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AMD Ryzen Threadripper 2970WX and 2920X
Date 30th October 2018
Author booj
Editor James "Agg" Rolfe
Manufacturer AMD

System Benchmarks

Our test setup is as follows:

Lets start off with Cinebench. This free 3D-rendering benchmark supports up to 256 threads and really shows the strength of Threadripper. The multi-threaded scores are amazing! Intel retains the single threaded advantage, but for a rendering task you will always use as many cores as are available.

Next up is Blender. This free 3D creation suite is tailor made for high core-count processors and the results speak for themselves. Here, the Threadripper 2970WX easily pulls ahead of the 7980XE. The Threadripper 2920X puts in a strong showing too.

Consumer level video encoders generally arenít supportive of very high core counts at this time. Cinegyís Cinescore UHD benchmark tops out at 16 cores, and moving beyond that results in less CPU utilization.

7Zip is a file compression application that scales well with memory bandwidth as well as high core counts. AMD is strong here, putting up a good fight against the more expensive 7980XE.

Game Testing:

For our game testing, we set the 2970WX to Game Mode via the Ryzen Master software. We disabled 3/4 of the 24 cores, resulting in an effective 6c/12t CPU. Games tend to handle lower core counts much better than higher counts and sometimes quite dramatically. Bear in mind that the vast majority of gamers use dual or quad core CPUs. A 16-core CPU, let alone a 24-core, represents a fraction of a fraction of a fraction of the market, so it will likely be some time before game developers really put resources into scaling with very high core counts.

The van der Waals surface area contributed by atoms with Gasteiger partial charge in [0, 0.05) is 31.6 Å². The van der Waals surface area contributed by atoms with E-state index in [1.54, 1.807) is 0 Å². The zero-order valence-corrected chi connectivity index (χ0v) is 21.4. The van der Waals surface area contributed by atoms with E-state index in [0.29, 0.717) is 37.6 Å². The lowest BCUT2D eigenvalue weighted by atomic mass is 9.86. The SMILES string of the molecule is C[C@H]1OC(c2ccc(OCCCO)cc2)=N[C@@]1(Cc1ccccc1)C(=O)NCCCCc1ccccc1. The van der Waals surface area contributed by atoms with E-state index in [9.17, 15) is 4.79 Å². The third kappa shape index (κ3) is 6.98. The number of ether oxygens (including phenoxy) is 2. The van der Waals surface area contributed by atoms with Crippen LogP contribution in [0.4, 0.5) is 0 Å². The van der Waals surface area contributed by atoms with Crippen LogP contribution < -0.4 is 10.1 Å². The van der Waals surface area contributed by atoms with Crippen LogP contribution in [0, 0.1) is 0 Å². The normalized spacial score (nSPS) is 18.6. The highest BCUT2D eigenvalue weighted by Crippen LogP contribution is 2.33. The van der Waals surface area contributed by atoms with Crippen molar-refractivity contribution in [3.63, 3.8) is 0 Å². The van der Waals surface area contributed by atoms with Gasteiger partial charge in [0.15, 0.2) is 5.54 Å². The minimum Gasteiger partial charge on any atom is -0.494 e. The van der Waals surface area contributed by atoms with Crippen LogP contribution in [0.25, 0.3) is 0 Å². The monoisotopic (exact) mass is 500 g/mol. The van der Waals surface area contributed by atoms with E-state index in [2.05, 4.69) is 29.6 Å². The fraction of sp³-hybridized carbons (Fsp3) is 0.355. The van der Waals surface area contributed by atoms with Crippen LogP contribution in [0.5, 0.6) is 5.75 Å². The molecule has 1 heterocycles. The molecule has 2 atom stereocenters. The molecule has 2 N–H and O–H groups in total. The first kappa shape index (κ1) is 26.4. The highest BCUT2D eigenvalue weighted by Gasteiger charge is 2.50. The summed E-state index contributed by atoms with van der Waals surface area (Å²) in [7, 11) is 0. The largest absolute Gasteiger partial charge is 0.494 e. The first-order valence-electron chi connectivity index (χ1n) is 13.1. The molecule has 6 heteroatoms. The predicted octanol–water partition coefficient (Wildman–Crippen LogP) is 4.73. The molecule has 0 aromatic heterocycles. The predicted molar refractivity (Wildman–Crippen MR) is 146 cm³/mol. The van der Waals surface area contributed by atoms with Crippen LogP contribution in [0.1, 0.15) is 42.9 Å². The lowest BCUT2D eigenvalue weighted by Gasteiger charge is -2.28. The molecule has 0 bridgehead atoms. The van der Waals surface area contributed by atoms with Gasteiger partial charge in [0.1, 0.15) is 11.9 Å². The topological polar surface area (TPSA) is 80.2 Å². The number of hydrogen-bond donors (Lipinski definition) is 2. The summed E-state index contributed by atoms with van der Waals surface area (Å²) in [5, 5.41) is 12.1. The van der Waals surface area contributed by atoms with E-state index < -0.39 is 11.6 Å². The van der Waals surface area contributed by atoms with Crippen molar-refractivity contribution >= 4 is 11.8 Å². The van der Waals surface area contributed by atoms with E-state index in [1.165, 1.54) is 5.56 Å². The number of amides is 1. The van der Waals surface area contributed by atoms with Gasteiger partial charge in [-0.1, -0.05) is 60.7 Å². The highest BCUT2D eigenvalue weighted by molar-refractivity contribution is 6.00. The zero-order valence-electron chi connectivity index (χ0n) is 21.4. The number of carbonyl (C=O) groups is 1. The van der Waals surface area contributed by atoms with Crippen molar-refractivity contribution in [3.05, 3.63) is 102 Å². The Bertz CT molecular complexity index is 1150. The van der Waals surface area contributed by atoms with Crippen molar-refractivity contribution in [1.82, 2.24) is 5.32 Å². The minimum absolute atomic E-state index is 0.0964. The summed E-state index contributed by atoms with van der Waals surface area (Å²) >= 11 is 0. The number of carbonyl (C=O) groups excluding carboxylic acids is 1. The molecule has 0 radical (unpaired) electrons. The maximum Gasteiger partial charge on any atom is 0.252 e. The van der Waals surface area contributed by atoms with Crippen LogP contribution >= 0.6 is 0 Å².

3DMarkís physics test does actually react well to higher core counts but truth be told it doesnít really impact gameplay these days with modern CPUs capable of handling well coded physics implementations. Have you ever tried to play Ultimate Epic Battle Simulator though? 30,000 vs 30,000 units might be an interesting test for these CPUs!

Ghost Recon is one that didnít seem to struggle with high core counts. Here the AMD processors are all within a few percent of each other, while the Intel processors move ahead due to their superior single thread performance.

Far Cry 5 is one game that does seem to suffer with higher core counts. This is borne out with the 2970WX set to game mode. It easily pulls ahead of the 12 and 16 core Threadrippers and brings it into line with the 2700X. The 7980XE also loses performance vs the 8700K. Itís a good example of why you should use Game Mode, or a CPU with less cores and higher speeds, to improve gaming performance.

Rise of the Tomb Raider is another one that just doesnít like high core counts. The 2970WX with Game Mode enabled is a great example of this. Even the 2920X with 12 core trails well behind the 8 core Ryzen 2700X, while the 8700K is way out in front.

While ultimate gaming performance still favours Intel, particularly if youíre into competitive gaming at high refresh rates, remember, the gap is pretty slim at high resolution and detail settings. Still, you really should disable some of those cores if you switch from rendering to gaming. Itís great that AMD offers a one click feature to extract maximum performance in games, while leaving all those cores to be used only when they are needed.

On the next page we wrap up with temperature, power consumption and our conclusions.

Page 1: Introduction and Packaging
Page 2: Features, X399 Chipset, Ryzen Master
Page 3: Benchmarking Setup and Results
Page 4: Temperatures, Power, Conclusions


All original content copyright James Rolfe.
All rights reserved. No reproduction allowed without written permission.
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